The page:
Indonesia Expat
Featured History/Culture Observations

Dangdut, Indonesia’s “Music of the People” – an Expat’s Take

Inul Daratista

In 1969, I bought a second-hand book in the Portobello street market in London, Two Faces in Borneo, written in 1928 by the composer A Safroni-Middleton.

Safroni-Middleton, who had spent some time in what was then the Dutch East Indies, mentioned a kind of music, which he despised, that he called “Sumatran Jazz”.

I later realized that what he was talking about was the music that became known as “Melayu” and then morphed into “dangdut”. In 1973, I came to Bandung to work at ITB for two years. Here I encountered several forms of local music.

These included Cianjuran, that hauntingly melancholic traditional expression of the outwardly smiling Sundanese; the delicate harmonies and range of vocal styles, including “Qasidah modern” of Trio Bimbo and their sister, Iin Parlina; the powerful but rather self-pitying vocals of singers like Broery Marantika; the melodic teenage pop of Koes Plus, jailed by President Sukarno, who had seen in their music an example of Western decadence; the rockin’ Rollies with their eccentric vocalist Gito; and the glorious harmonies of Batak groups like the Mercys and Panbers. But my greatest love, and that of most of my expat friends, was for Melayu, the continuation of the style so despised by Safroni-Middleton.

As I wrote above, I’m no expert on music, but it seems that “Melayu-dangdut” relies on minor keys, grace notes, and vocal embellishments. Many explanations of dangdut cite its origins in Arabic and Indian music, but that’s not strictly true. If you listen to the three styles, they are definitely distinct. What they do have, however, is a similar fast, galloping, rhythm, and the music is intended to be danced to, erotically, or at least swayed to, devotionally, in a reflection of certain Islamic movements.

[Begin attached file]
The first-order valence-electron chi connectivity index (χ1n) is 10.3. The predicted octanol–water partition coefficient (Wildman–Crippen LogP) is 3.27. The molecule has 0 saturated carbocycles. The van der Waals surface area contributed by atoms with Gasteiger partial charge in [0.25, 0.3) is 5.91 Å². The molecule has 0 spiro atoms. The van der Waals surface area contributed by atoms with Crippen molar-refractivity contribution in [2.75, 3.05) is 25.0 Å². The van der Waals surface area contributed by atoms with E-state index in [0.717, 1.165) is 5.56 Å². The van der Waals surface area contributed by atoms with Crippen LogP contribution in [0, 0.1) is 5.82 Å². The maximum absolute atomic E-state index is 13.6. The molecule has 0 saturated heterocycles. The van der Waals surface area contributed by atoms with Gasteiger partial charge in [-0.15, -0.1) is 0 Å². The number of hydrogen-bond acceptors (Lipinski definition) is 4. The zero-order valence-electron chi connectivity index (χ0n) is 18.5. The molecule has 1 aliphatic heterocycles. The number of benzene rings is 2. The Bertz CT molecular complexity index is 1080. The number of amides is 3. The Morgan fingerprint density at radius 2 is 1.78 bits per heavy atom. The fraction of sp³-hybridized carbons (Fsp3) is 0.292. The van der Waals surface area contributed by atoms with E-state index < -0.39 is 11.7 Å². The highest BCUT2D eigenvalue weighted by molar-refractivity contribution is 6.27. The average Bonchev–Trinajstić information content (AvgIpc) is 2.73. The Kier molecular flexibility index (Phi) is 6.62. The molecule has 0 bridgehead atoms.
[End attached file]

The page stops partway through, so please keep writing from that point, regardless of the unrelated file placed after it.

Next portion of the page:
In Bandung in 1973, the most popular song in this genre was Hitam Manis, sung by Mus Mulyadi, who was also a popular singer of kroncong, a traditional Javanese form popular in the Dutch era. Melayu was usually played by an OM, or Orkes Melayu. One of my favourite tracks was Bulu Bulu, by Rustam Nawawi and his OM.

Now, do you know that Paul McCartney’s famous song Yesterday was originally called “Scrambled Eggs”, as Paul received the melody before he could create appropriate lyrics? (Check out Paul with Jimmy Fallon on YouTube singing “Scrambled Eggs” to the tune of Yesterday.) Well, Rustam Nawawi’s song has a most beautifully haunting melody, but the lyrics are as if sung by a man selling feather dusters or mattresses on the street. Furthermore, the words “bulu bulu” can mean “hairy” as well as “feathers”, so they can have a rather raunchy connotation.

Elvy Sukaesih
Elvy Sukaesih

Elvy Sukaesih The confusing terms “Melayu” and “dangdut” became separated, “Melayu” being reserved for the slower, more traditionally-flavored, music of West Sumatra, while “dangdut” became speeded up, and the later 1970s saw the rise of its first great star, the formidable Elvy Sukaesih. Her strong keening voice was often ignored in preference to her daunting, erotic, hip-swinging, which, although it did meet with some clerical opposition and even stoning, on the whole, she attracted the admiration of an increasing fan base. She made several dangdut-themed movies, and some memorable recordings, like the teasing Gula Gula, Colek-Colek, Cubit-Cubitan, Bisik-Bisik Tetangga, the poignant Tiada Berdaya and the dramatic Bumi Semakin Panas. Elvy deservedly became known as the Queen of Dangdut.

Rhoma Irama
Rhoma Irama. Dangdut musician, actor, and politician.

Meanwhile a “King of Dangdut” emerged in the person of Rhoma Irama, who with his group Soneta has done more than anyone to pioneer the popular acceptance of dangdut in Indonesia. He’s a brilliant guitarist and composer of several beautiful songs, many with a religious or moral theme. He also positions himself as an ustad (Islamic cleric) and has created controversy over his criticism of the next big dangdut star, Inul Daratista.